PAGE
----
More than in many countries, in Australia home ownership has traditionally been seen as a journey, with most of us aspiring to own a home and pay down a mortgage by the time we retire.
Because it’s been seen as a one-way street, we have tended to worry most about the first big transition: moving from renting to getting a mortgage, assuming that afterwards things will be okay. But things are becoming more complicated.
The charts below are built from microdata from the Bureau of Statistics survey of income and housing. Each shows the changing housing profiles of Australians in a particular age group between 1990 and 2015.
The bars show – from left to right – the share of Australians who are renting, have large mortgage debt, moderate mortgage debt, low mortgage debt; and have become outright owners, both in 1990 and 2015.
Then and now. Home tenure by type, per cent
25 - 34 year olds:
35 - 54 year olds:
55 - 64 year olds:
Less ownership, more churning
In each age group there is more renting and less ownership than there used to be.
And among owners, there is much less outright ownership and much more high debt than there used to be, exposing more of them to the risk of losing their homes.
Indeed, data from the Household, Income and Labour Dynamics survey shows that in the first decade of this century alone, nearly 2 million people left home ownership and returned to renting.
These “leavers” represent one fifth of all home owners in the decade.
But this wasn’t a one-way street either. Of those who lost their home, nearly two-thirds regained home ownership later in the decade. Astonishingly, 7 percent of these “churners” moved in and out of home ownership more than once.
Who’s leaving, who’s churning?
The edges of home ownership are becoming permeable, in an especially Australian way. Leavers and churners are more common in Australia than in Britain, a country which on the surface has a similar high home ownership rate and a well-developed mortgage market.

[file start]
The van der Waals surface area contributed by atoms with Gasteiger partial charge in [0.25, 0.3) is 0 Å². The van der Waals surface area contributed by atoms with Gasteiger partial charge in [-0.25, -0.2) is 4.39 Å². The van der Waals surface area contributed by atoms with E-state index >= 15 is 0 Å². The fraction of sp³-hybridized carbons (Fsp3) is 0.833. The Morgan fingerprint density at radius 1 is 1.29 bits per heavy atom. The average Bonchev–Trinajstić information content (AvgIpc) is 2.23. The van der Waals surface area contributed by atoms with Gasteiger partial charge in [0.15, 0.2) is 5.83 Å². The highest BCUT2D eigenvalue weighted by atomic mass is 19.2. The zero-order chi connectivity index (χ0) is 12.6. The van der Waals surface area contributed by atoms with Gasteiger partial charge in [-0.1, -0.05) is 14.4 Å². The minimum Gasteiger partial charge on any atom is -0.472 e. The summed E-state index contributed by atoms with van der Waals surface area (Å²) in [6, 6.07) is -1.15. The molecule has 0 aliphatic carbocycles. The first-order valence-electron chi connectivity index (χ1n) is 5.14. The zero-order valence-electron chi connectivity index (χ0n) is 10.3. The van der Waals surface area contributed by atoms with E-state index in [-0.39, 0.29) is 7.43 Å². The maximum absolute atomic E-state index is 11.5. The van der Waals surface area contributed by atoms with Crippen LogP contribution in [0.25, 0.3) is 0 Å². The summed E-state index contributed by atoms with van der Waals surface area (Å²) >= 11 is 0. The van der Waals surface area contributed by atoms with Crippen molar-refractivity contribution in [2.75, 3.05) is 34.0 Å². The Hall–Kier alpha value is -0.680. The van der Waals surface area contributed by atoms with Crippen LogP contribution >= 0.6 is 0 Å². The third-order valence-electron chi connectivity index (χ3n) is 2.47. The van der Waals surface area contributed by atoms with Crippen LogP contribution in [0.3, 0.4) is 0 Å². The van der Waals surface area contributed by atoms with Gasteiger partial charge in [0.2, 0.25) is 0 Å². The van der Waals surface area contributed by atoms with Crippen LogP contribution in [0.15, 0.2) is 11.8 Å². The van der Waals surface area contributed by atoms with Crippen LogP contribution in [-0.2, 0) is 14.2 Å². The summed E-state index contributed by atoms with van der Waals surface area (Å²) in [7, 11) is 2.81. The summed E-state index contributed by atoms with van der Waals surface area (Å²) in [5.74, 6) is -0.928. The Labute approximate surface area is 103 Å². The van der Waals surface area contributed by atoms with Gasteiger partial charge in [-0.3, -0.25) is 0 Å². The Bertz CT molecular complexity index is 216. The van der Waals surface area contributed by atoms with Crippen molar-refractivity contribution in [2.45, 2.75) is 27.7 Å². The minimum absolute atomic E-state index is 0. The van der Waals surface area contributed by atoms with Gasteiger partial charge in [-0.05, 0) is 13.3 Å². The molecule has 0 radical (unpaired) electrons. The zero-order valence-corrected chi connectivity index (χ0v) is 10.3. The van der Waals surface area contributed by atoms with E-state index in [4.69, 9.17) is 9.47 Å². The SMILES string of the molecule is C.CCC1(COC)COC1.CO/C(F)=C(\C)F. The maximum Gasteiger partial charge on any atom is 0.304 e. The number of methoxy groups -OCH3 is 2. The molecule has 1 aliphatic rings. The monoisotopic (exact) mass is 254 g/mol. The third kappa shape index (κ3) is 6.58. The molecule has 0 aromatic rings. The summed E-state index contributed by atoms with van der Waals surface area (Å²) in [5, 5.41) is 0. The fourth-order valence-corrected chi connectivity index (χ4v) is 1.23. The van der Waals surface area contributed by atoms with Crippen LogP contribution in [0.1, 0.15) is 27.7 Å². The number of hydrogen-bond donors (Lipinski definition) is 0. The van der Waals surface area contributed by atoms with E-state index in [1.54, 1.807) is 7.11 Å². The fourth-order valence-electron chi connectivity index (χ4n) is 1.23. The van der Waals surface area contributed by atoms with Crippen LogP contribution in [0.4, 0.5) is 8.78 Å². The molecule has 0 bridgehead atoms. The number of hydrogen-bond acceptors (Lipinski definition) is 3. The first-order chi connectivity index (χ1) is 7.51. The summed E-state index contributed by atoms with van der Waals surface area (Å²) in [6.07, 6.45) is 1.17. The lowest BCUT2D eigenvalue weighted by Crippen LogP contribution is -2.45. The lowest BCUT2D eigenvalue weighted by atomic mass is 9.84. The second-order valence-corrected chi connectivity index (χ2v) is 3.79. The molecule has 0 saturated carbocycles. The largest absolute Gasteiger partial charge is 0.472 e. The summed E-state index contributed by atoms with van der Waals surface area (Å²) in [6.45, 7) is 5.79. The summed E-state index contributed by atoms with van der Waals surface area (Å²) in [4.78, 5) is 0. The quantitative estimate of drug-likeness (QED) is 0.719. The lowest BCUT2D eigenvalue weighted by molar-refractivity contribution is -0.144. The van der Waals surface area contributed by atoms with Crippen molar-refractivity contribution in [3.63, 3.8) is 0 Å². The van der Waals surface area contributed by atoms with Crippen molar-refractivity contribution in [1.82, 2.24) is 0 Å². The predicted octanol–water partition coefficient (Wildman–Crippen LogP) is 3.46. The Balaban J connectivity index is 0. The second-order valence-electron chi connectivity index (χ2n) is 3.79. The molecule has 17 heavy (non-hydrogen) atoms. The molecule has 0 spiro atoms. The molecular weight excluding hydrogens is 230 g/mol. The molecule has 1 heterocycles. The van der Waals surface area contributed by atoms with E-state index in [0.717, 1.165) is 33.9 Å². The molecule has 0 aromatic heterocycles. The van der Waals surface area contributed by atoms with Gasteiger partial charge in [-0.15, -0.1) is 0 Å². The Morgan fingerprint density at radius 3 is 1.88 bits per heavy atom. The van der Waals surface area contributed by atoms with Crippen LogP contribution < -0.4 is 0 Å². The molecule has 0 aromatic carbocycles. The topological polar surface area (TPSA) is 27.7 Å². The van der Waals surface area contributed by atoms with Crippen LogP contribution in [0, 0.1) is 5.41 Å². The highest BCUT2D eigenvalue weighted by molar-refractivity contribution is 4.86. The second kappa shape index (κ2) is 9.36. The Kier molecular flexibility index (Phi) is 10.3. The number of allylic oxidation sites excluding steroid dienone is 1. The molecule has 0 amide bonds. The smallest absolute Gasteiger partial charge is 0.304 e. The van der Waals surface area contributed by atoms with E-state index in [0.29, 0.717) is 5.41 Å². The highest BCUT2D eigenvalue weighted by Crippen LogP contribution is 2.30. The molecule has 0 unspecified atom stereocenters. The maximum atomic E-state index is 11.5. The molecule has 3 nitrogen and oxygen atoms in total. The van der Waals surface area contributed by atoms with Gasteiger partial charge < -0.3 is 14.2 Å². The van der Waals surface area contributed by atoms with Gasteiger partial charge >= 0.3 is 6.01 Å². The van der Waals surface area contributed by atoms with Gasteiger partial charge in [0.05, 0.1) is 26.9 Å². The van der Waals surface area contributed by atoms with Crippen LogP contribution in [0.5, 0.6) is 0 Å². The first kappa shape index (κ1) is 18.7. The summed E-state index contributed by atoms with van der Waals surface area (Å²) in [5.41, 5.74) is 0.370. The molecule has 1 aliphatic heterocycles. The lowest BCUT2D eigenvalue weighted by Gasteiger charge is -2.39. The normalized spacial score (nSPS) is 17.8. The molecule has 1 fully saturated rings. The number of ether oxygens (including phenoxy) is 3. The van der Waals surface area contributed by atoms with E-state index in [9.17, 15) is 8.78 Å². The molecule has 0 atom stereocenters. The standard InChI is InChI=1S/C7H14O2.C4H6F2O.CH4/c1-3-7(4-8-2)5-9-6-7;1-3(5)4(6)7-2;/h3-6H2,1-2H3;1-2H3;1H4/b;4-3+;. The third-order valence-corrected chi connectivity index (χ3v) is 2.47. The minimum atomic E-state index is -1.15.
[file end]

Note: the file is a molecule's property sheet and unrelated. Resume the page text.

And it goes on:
Leavers appear to be characterised by mortgage stress, divorce or relationship breakdown and poor health. They have better chances to regaining ownership if they were able to extract relatively large amounts of home equity before they leave.
Those who are able to find rent-free housing, say from parents, find it easier to save for a deposit to get them back into home ownership.
Some are able to directly access the “bank of mum and dad”. It is a leg up only available to those with wealthy and willing parents, accentuating the socio-economic divide between owners and renters.
What will have to change?
There are at least three important implications.
First, debt-free home ownership in old age can no longer be regarded as the norm; instead, mortgage stress in old age will become more common as churners take on more debt later in order to regain home ownership.
This raises complex questions around how ageing mortgage holders will manage retirement strategies, superannuation payouts and spending to cope with mortgages that aren’t extinguished.
Second, lifelong renting will become more common. This means governments will need to prepare for an upsurge in spending on housing assistance and pressure for legislation to provide greater security of tenure for private renters.
Read more: Can the private rental sector provide a secure, affordable housing solution?
Evidence suggests mortgage indebtedness depresses wellbeing. On the other hand, people who have abandoned their mortgage experience a notable rebound in wellbeing, especially if they get secure rental tenure.
Finally, governments cannot just focus on programs that help first home buyers, such as the First Home Loan Deposit Scheme announced during the election. They will need to design programs that help prevent people from dropping out and help former owners get back.
The growing twilight zone between being an owner and being being a renter is largely unrecognised in the political imagination.
Read more: More people are retiring with high mortgage debts. The implications are huge
Rachel Ong ViforJ, Professor of Economics, School of Economics, Finance and Property, Curtin University
This article is republished from The Conversation under a Creative Commons license. Read the original article.